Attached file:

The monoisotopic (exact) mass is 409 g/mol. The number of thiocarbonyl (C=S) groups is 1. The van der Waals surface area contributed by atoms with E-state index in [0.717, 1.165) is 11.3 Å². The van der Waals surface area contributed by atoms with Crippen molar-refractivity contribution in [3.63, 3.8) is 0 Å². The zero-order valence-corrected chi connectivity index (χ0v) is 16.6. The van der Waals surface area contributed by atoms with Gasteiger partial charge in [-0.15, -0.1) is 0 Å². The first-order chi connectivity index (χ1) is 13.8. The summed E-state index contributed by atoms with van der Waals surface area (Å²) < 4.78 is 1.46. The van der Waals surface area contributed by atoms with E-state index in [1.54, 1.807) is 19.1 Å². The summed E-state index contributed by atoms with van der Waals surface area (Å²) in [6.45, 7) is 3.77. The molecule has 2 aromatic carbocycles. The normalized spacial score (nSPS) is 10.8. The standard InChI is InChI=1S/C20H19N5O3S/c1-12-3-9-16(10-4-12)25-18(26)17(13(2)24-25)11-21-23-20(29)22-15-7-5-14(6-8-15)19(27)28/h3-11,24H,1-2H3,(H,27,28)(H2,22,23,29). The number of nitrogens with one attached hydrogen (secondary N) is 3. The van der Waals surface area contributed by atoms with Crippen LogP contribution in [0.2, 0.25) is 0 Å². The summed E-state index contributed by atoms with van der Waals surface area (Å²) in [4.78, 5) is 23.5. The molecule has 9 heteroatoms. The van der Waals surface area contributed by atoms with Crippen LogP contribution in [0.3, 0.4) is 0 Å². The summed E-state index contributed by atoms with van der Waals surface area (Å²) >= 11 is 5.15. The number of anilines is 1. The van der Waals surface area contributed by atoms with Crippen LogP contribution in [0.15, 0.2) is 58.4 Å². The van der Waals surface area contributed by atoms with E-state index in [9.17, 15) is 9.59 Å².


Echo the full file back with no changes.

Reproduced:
The monoisotopic (exact) mass is 409 g/mol. The number of thiocarbonyl (C=S) groups is 1. The van der Waals surface area contributed by atoms with E-state index in [0.717, 1.165) is 11.3 Å². The van der Waals surface area contributed by atoms with Crippen molar-refractivity contribution in [3.63, 3.8) is 0 Å². The zero-order valence-corrected chi connectivity index (χ0v) is 16.6. The van der Waals surface area contributed by atoms with Gasteiger partial charge in [-0.15, -0.1) is 0 Å². The first-order chi connectivity index (χ1) is 13.8. The summed E-state index contributed by atoms with van der Waals surface area (Å²) < 4.78 is 1.46. The van der Waals surface area contributed by atoms with E-state index in [1.54, 1.807) is 19.1 Å². The summed E-state index contributed by atoms with van der Waals surface area (Å²) in [6.45, 7) is 3.77. The molecule has 2 aromatic carbocycles. The normalized spacial score (nSPS) is 10.8. The standard InChI is InChI=1S/C20H19N5O3S/c1-12-3-9-16(10-4-12)25-18(26)17(13(2)24-25)11-21-23-20(29)22-15-7-5-14(6-8-15)19(27)28/h3-11,24H,1-2H3,(H,27,28)(H2,22,23,29). The number of nitrogens with one attached hydrogen (secondary N) is 3. The van der Waals surface area contributed by atoms with Crippen LogP contribution in [0.2, 0.25) is 0 Å². The summed E-state index contributed by atoms with van der Waals surface area (Å²) in [4.78, 5) is 23.5. The molecule has 9 heteroatoms. The van der Waals surface area contributed by atoms with Crippen LogP contribution in [0.3, 0.4) is 0 Å². The summed E-state index contributed by atoms with van der Waals surface area (Å²) >= 11 is 5.15. The number of anilines is 1. The van der Waals surface area contributed by atoms with Crippen LogP contribution in [0.15, 0.2) is 58.4 Å². The van der Waals surface area contributed by atoms with E-state index in [9.17, 15) is 9.59 Å².